Dominic Raab’s threat to ‘correct’ court rulings deemed ‘profoundly alarming’ by legal experts

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Justice secretary Dominic Raab is facing strident criticism from legal experts after he said he wanted to overhaul the Human Rights Act to give UK courts more power.

During an appearance at the Conservative Party conference in Manchester, Raab said he wanted to rework the Human Rights Act to reduce the power of the European Court of Human Rights.

Speaking to the Sunday Telegraph this weekend, Raab doubled down on his suggestion that the Human Rights Act should be overhauled. He said British institutions should not be “dictated” to by judges in Strasbourg.

He said he is devising a “mechanism” that will allow the government to introduce legislation that would “correct” court judgements they deem to be “incorrect”.

“We want the Supreme Court to have a last word on interpreting the laws of the land, not the Strasbourg court… We also want to protect and preserve the prerogatives of Parliament from being whittled away by judicial legislation, abroad or indeed at home,” the deputy prime minister said.

He went on to reveal his plans to amend the Human Rights Act so that the British Supreme Court would have the final say on cases over the European Court of Human Rights.

Dominic Raab is pushing a ‘false narrative’ with Human Rights Act changes

Raab’s plans have faced fierce criticism from numerous legal experts. British human rights lawyer Jessica Simor accused the justice secretary of pushing a “false narrative” that “foreign judges in Strasbourg rule over us”.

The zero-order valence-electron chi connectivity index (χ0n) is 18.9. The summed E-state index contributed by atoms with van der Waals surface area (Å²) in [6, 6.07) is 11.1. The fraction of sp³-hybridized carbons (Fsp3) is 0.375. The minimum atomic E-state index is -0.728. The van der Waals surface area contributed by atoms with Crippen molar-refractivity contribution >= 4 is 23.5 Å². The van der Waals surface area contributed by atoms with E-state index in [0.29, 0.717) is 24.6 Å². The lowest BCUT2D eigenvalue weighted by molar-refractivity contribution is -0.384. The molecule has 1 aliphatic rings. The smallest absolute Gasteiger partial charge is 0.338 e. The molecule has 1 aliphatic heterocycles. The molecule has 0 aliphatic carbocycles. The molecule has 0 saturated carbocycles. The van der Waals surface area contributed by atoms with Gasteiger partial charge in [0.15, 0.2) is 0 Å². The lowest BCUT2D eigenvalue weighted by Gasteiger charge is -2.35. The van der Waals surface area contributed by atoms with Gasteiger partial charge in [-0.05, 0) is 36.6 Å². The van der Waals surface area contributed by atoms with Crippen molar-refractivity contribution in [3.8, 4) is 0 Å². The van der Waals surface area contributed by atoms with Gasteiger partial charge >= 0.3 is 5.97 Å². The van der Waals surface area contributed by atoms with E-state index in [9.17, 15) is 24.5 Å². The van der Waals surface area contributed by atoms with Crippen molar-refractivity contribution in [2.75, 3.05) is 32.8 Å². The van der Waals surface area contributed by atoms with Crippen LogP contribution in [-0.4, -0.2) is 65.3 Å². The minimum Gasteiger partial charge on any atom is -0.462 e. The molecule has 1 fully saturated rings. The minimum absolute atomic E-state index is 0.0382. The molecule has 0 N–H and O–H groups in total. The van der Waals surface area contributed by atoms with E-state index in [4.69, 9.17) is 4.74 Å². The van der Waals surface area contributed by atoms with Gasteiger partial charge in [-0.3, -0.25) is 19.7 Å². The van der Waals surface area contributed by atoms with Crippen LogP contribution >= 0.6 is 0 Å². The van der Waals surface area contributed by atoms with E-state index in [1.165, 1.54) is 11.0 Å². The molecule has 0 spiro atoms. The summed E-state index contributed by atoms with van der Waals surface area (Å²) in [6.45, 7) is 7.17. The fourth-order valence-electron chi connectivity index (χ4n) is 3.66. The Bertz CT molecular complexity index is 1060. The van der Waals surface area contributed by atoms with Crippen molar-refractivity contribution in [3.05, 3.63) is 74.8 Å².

Simor insisted that Raab’s is incorrect, adding: “Parliament decided how influential ECHR judgements should be and in the Human Rights Act provided that they should be persuasive but not binding.”

Jolyon Maugham, director of legal advocacy group the Good Law Project, told LBC that Raab’s plans are “profoundly alarming”, while Labour MP David Lammy said the justice secretary had shown “his true colours”.

Liberty, a human rights organisation, also condemned Raab’s plans when he announced his intentions at the Conservative Party conference earlier this month.

“We all want to live in an equal, just and fair society, where governments and public bodies act in our best interests,” said Charlie Whelton, policy and campaigns officer at Liberty.

“Today’s statement from justice secretary Dominic Raab threatening to overhaul the Human Rights Act – a vital tool that not only guarantees our human rights but holds those in power to account – represents a significant risk to our democracy.”

Whelton went on to explain that the Human Rights Act helped families who lost loved ones in the Hillsborough disaster to secure justice. He also said it has allowed disabled people to challenge the suspension of benefit payments.

“The Human Rights Act has made many people’s live better, allowing ordinary people to challenge governments and public authorities when they get it wrong.”

Whelton said the Raab’s plans suggest that the government is “actively planning to erode our ability to access justice and stand up to power”.